Gamini Wijesuriya is a conservation professional from Sri Lanka. After graduating with a Bachelor’s and Masters degrees in architecture from the University of Moratuwa, he became Director of Conservation at the Department of Archeology of Sri Lanka in 1983.
While maintaining his professional practice, he specialized in historical preservation (Carnegie Mellon University) and Archeology/Heritage Management (York University) before obtaining a Ph.D. from the University of Leiden in 1998. In 2000, he left Sri Lanka to work as Principal Regional Scientist in the Department of Conservation of New Zealand. From 2004 to 2017, he served in ICCROM's Sites Unit, where he developed capacity-building activities related to heritage conservation and management, including World Heritage. Recent publications include "Towards the De-secularization of Heritage," Built Heritage, no 2, vol.1, 2017, p.1-15, and "The New Heritage Studies and Education, Training, and Capacity- Building" in W. Logan et al. (eds.), A Companion to Heritage Studies, Malden, Wiley-Blackwell, 2016, p.557-573.
Gamini Wijesuriya has been involved with the World Heritage Convention since the 1980s when he contributed to the development of Sri Lanka's Tentative List and early nomination proposals under the guidance of his mentor Roland Silva. Founding member of ICOMOS Sri Lanka, he carried out several evaluation and monitoring missions for ICOMOS, particularly in Laos, India and Pakistan. As Deputy Coordinator of World Heritage activities at ICCROM, he participated as an official delegate at Committee sessions from 2004 to 2007. He worked on the process of monitoring the state of conservation (SOC) of World Heritage sites and contributed significantly to developing the "World Heritage Strategy for Capacity Building". In this regard, he has contributed in particular to the development of the World Heritage Resource Manuals, as well as the courses offered on the subject by ICCROM. Since 2013, he has led the development of programs to link nature, culture and people by bringing together all the institutional actors of the Convention and by running an ICCROM course on people-centred approaches to the conservation of nature and culture.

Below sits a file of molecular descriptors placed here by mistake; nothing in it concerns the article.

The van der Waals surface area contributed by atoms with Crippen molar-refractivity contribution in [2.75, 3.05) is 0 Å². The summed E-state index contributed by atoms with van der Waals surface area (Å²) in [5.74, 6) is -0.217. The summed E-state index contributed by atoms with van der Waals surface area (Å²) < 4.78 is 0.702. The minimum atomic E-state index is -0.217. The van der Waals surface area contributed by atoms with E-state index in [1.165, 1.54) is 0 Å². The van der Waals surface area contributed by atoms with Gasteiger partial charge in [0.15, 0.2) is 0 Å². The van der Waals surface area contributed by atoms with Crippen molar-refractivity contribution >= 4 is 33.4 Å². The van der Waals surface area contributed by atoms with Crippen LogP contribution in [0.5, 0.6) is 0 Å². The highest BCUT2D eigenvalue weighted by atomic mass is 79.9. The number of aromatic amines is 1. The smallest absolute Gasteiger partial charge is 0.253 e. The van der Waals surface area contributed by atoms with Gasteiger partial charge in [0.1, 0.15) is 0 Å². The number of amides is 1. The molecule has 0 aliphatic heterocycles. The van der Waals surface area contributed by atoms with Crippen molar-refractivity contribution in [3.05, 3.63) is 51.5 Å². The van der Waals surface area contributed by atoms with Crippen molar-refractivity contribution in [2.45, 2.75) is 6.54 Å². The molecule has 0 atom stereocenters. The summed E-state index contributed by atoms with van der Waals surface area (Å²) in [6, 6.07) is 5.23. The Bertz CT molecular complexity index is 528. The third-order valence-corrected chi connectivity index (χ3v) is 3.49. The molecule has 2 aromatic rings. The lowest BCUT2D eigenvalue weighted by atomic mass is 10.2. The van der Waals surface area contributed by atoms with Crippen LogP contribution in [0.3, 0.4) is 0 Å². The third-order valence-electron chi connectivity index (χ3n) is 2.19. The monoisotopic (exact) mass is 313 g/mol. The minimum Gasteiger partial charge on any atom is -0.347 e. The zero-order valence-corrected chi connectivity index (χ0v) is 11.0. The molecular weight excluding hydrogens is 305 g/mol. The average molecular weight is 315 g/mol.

The following audio excerpts are from an interview conducted with Gamini Wijesuriya by Christina Cameron and Mechtild Rössler the 29 June 2018 in Manama, Bahrain. According to Wijesuriya, the Convention provides a unique platform for promoting and improving heritage conservation, including through increased engagement of communities and national institutions. It also encourages advisory bodies to collaborate further, and calls for reform of the nomination process to counter the politicization of the Committee.
Under the leadership of the Canada Research Chair on Built Heritage at the University of Montreal, an international team of researchers conducts interviews with pioneers of World Heritage to capture memories of important moments in the history of UNESCO Convention.
Launched in 2006, this initiative is part of the UNESCO History project that celebrated the 60th anniversary of the creation of UNESCO. The Oral Archives project records the precious witness of people closely associated with the creation and implementation of the Convention. Their recollections and views have greatly enriched the book by Christina Cameron and Mechtild Rössler, Many Voices, One Vision: The Early Years of the World Heritage Convention (Ashgate/Routledge, 2013).